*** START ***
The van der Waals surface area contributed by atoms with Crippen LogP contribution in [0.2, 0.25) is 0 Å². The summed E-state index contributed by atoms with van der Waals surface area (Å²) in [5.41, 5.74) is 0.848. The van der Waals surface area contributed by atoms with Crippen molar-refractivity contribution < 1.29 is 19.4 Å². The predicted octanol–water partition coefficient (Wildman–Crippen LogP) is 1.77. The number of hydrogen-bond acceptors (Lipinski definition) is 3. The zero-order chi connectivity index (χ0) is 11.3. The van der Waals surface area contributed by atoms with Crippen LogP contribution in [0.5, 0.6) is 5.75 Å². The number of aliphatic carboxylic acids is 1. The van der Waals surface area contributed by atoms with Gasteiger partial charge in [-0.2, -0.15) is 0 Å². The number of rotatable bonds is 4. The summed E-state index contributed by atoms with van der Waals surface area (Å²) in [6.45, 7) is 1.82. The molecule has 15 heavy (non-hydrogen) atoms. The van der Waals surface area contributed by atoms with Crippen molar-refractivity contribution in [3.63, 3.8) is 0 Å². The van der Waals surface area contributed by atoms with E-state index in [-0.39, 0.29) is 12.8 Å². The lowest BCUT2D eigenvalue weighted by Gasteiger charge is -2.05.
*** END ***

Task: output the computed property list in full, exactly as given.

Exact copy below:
The van der Waals surface area contributed by atoms with Crippen LogP contribution in [0.2, 0.25) is 0 Å². The summed E-state index contributed by atoms with van der Waals surface area (Å²) in [5.41, 5.74) is 0.848. The van der Waals surface area contributed by atoms with Crippen molar-refractivity contribution < 1.29 is 19.4 Å². The predicted octanol–water partition coefficient (Wildman–Crippen LogP) is 1.77. The number of hydrogen-bond acceptors (Lipinski definition) is 3. The zero-order chi connectivity index (χ0) is 11.3. The van der Waals surface area contributed by atoms with Crippen LogP contribution in [0.5, 0.6) is 5.75 Å². The number of aliphatic carboxylic acids is 1. The van der Waals surface area contributed by atoms with Gasteiger partial charge in [-0.2, -0.15) is 0 Å². The number of rotatable bonds is 4. The summed E-state index contributed by atoms with van der Waals surface area (Å²) in [6.45, 7) is 1.82. The molecule has 15 heavy (non-hydrogen) atoms. The van der Waals surface area contributed by atoms with Crippen molar-refractivity contribution in [3.63, 3.8) is 0 Å². The van der Waals surface area contributed by atoms with E-state index in [-0.39, 0.29) is 12.8 Å². The lowest BCUT2D eigenvalue weighted by Gasteiger charge is -2.05.